Speedy Testing for Youngsters Barrels Forward, Regardless of a Lack of Knowledge

Rapid Testing for Children Barrels Ahead, Despite a Lack of Data

In medicine, it is often assumed that children are "just miniature versions of adults," said Jennifer Dien Bard, director of the Laboratory for Clinical Microbiology and Virology at Los Angeles Children's Hospital. “But they're not just little adults. It is really important that all tests available offer specific strategies for children and their specific needs. "

In the rush to make treatments, vaccines, and diagnostics available for widespread use, companies often neglect the inclusion of children in early studies testing whether products or therapies are safe and effective. Tests for viruses, bacteria, and other infectious microbes that give great results for adults, however, don't always translate perfectly for children.

The reasons for these differences aren't always obvious, said Dr. Pollock. For example, children's immune systems may be better able to locate and bind to certain infectious invaders, making them more difficult to detect using standard tests.

In a study published in the Journal of Clinical Microbiology in October, Dr. Pollock and her team received data from nine children's hospitals across the country, all of which reported relatively low virus counts in children with no symptoms. Another, not yet published in a peer-reviewed scientific journal, suggested a similar trend in sick children.

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Things to know about testing

Confused by Coronavirus Testing Conditions? Let us help:

    • antibody: A protein produced by the immune system that can recognize and attach to certain types of viruses, bacteria or other invaders.
    • Antibody test / serology test: A test that detects antibodies specific to the coronavirus. About a week after the coronavirus infects the body, antibodies begin to appear in the blood. Because antibodies take so long to develop, an antibody test cannot reliably diagnose an ongoing infection. However, it can identify people who have been exposed to the coronavirus in the past.
    • Antigen test: This test detects parts of coronavirus proteins called antigens. Antigen tests are quick and only take five minutes. However, they are less accurate than tests that detect genetic material from the virus.
    • Coronavirus: Any virus that belongs to the Orthocoronavirinae virus family. The coronavirus that causes Covid-19 is known as SARS-CoV-2.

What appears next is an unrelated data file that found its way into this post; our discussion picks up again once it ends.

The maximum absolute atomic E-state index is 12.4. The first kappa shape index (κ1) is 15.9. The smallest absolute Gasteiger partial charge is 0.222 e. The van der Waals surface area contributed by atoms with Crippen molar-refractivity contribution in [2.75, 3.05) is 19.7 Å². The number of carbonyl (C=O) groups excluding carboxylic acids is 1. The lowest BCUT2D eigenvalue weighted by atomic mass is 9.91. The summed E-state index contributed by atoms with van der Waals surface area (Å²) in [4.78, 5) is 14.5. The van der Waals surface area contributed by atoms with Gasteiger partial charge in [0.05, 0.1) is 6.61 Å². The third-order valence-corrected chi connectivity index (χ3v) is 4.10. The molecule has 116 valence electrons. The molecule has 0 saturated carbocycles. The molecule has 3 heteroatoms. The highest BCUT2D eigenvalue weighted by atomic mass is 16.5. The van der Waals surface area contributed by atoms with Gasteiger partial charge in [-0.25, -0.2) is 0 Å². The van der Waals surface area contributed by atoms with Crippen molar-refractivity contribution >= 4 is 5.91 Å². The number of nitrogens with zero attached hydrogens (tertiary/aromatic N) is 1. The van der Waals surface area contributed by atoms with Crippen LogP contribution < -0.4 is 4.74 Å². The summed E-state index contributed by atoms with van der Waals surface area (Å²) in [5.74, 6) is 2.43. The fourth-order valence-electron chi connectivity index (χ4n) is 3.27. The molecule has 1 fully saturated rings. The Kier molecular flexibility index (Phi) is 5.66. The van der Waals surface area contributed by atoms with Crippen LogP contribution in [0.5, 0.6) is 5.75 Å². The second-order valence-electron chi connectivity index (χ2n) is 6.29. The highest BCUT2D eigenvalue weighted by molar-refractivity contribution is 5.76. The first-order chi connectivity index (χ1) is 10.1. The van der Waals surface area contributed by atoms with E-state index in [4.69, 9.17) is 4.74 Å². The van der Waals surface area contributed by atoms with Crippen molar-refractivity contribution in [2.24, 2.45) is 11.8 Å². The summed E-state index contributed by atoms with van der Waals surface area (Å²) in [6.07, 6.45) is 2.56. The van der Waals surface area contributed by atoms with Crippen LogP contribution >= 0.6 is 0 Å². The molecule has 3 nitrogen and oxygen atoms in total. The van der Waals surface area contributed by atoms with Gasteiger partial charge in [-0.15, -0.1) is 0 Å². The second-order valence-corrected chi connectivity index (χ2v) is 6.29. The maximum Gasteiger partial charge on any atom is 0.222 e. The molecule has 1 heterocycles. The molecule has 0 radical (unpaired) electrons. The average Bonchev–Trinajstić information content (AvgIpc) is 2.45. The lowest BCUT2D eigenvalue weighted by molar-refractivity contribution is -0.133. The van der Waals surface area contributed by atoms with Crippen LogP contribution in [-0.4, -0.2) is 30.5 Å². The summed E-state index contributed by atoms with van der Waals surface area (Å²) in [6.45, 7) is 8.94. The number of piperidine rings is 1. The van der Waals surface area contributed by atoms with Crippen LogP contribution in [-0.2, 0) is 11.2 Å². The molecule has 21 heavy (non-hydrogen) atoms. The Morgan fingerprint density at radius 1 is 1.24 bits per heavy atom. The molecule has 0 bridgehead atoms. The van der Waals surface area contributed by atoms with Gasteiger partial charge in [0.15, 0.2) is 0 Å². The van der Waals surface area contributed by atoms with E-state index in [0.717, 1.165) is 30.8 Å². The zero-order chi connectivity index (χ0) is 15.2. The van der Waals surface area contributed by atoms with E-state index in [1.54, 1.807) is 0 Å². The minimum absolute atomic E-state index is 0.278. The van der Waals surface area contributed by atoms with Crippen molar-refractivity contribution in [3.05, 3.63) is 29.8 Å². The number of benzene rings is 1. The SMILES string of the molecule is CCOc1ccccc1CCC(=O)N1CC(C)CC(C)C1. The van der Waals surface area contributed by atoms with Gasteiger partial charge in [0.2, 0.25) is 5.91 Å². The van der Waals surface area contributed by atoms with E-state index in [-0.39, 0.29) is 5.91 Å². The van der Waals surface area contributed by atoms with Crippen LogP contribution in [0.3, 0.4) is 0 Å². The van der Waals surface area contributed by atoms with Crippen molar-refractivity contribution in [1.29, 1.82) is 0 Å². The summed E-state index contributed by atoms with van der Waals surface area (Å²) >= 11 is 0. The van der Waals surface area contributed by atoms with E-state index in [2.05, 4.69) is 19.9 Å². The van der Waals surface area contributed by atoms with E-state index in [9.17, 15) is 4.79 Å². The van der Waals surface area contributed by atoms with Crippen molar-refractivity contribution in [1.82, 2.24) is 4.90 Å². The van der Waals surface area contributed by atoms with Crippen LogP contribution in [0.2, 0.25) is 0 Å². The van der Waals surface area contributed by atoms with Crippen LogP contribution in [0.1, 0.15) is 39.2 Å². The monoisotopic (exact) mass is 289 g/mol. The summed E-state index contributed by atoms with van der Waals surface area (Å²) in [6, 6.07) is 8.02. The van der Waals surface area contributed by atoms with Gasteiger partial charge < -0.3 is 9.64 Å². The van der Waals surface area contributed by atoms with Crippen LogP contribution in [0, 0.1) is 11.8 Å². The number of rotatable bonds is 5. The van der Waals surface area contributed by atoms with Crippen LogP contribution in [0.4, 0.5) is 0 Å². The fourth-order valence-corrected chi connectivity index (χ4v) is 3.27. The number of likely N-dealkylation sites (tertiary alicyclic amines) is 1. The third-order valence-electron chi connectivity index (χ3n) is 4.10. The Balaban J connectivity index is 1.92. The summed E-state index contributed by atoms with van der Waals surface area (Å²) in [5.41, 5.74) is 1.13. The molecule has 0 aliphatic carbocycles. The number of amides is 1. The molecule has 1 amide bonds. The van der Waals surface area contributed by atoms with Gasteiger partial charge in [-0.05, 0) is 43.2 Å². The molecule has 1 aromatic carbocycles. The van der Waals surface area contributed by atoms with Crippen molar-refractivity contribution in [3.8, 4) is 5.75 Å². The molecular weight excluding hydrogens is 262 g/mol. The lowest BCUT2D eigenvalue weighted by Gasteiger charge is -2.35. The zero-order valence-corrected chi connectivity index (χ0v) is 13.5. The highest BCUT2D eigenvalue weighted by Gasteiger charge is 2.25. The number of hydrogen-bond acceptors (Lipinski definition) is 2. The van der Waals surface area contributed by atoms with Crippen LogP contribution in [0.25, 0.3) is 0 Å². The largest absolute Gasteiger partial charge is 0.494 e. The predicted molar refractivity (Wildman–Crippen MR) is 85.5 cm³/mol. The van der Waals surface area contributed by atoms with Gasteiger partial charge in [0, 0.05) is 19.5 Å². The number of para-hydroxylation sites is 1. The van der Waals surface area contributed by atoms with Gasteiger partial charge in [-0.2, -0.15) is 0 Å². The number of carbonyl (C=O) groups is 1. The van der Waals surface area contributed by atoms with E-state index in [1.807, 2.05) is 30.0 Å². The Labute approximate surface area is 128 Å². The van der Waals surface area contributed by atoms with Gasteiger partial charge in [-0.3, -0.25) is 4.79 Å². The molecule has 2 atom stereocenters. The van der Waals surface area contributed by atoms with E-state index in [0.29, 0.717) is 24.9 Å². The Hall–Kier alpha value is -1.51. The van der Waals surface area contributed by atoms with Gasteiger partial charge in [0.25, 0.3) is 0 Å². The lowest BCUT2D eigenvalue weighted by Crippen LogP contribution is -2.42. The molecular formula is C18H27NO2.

• Covid19: The disease caused by the new coronavirus. The name stands for Coronavirus Disease 2019.
    • Isolation and quarantine: Isolation is separating people who know they have a contagious disease from those who are not sick. Quarantine refers to restricting the movement of people who have been exposed to a virus.
    • Nasopharyngeal smear: A long, flexible rod with a soft swab that is inserted deep into the nose to collect samples from the space where the nasal cavity meets the throat. Samples for coronavirus tests can also be taken with swabs that don't go as deep into the nose – sometimes called nasal swabs – or with swabs from the mouth or throat.
    • Polymerase chain reaction (PCR): Scientists use PCR to make millions of copies of genetic material in a sample. With the help of PCR tests, researchers can detect the coronavirus even when it is scarce.
    • Viral load: The amount of virus in a person's body. In people infected with the coronavirus, viral loads can peak before symptoms, if any.

Laboratory tests, such as those using a technique known as the polymerase chain reaction, or P.C.R. are sensitive enough to detect these low-level infections, said Dr. Pollock. However, the virus may not be present in sufficient quantities to be detected by a rapid test, for example those that only detect relatively large amounts of antigens or parts of coronavirus proteins. The Binax NOW is one such test.

Many such children "will be negative on rapid tests," said Dr. Pollock. "It affects how we think about school environments and day care."

Some children may naturally tend to harbor fewer viruses. It was also possible that the children in these studies were all sampled too late in their infections, when the virus was already extinct. If that were the case, Dr. Pollock, these children might have transmitted, or even transmitted, the virus in large quantities at one point, but were not tested during that time. Telling these scenarios apart could be difficult without testing many more children, she said.


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